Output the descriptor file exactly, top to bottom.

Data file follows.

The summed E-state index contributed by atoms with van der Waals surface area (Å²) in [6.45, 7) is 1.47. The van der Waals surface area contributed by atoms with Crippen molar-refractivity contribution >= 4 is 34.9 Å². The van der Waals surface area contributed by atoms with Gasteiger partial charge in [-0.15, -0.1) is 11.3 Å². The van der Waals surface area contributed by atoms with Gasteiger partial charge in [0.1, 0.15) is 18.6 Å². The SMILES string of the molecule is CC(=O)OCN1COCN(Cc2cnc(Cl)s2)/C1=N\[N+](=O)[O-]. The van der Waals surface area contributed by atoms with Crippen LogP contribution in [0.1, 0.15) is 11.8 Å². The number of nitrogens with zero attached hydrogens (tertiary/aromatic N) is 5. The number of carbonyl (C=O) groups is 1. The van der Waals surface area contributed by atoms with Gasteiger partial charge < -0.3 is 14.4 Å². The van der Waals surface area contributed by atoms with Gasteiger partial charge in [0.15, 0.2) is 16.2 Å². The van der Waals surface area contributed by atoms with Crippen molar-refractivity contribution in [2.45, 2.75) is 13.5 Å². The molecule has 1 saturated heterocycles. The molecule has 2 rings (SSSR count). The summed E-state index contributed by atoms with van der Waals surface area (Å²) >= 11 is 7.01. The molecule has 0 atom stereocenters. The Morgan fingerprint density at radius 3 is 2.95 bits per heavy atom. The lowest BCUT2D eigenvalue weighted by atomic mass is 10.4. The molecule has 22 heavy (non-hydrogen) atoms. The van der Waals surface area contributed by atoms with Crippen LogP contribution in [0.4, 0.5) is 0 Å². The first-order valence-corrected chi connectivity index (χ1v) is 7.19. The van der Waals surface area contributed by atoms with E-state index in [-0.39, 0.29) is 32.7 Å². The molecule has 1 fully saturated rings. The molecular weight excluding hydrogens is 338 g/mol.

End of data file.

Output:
The summed E-state index contributed by atoms with van der Waals surface area (Å²) in [6.45, 7) is 1.47. The van der Waals surface area contributed by atoms with Crippen molar-refractivity contribution >= 4 is 34.9 Å². The van der Waals surface area contributed by atoms with Gasteiger partial charge in [-0.15, -0.1) is 11.3 Å². The van der Waals surface area contributed by atoms with Gasteiger partial charge in [0.1, 0.15) is 18.6 Å². The SMILES string of the molecule is CC(=O)OCN1COCN(Cc2cnc(Cl)s2)/C1=N\[N+](=O)[O-]. The van der Waals surface area contributed by atoms with Crippen LogP contribution in [0.1, 0.15) is 11.8 Å². The number of nitrogens with zero attached hydrogens (tertiary/aromatic N) is 5. The number of carbonyl (C=O) groups is 1. The van der Waals surface area contributed by atoms with Gasteiger partial charge < -0.3 is 14.4 Å². The van der Waals surface area contributed by atoms with Gasteiger partial charge in [0.15, 0.2) is 16.2 Å². The van der Waals surface area contributed by atoms with Crippen molar-refractivity contribution in [2.45, 2.75) is 13.5 Å². The molecule has 1 saturated heterocycles. The molecule has 2 rings (SSSR count). The summed E-state index contributed by atoms with van der Waals surface area (Å²) >= 11 is 7.01. The molecule has 0 atom stereocenters. The Morgan fingerprint density at radius 3 is 2.95 bits per heavy atom. The lowest BCUT2D eigenvalue weighted by atomic mass is 10.4. The molecule has 22 heavy (non-hydrogen) atoms. The van der Waals surface area contributed by atoms with Crippen LogP contribution in [0.4, 0.5) is 0 Å². The first-order valence-corrected chi connectivity index (χ1v) is 7.19. The van der Waals surface area contributed by atoms with E-state index in [-0.39, 0.29) is 32.7 Å². The molecule has 1 fully saturated rings. The molecular weight excluding hydrogens is 338 g/mol.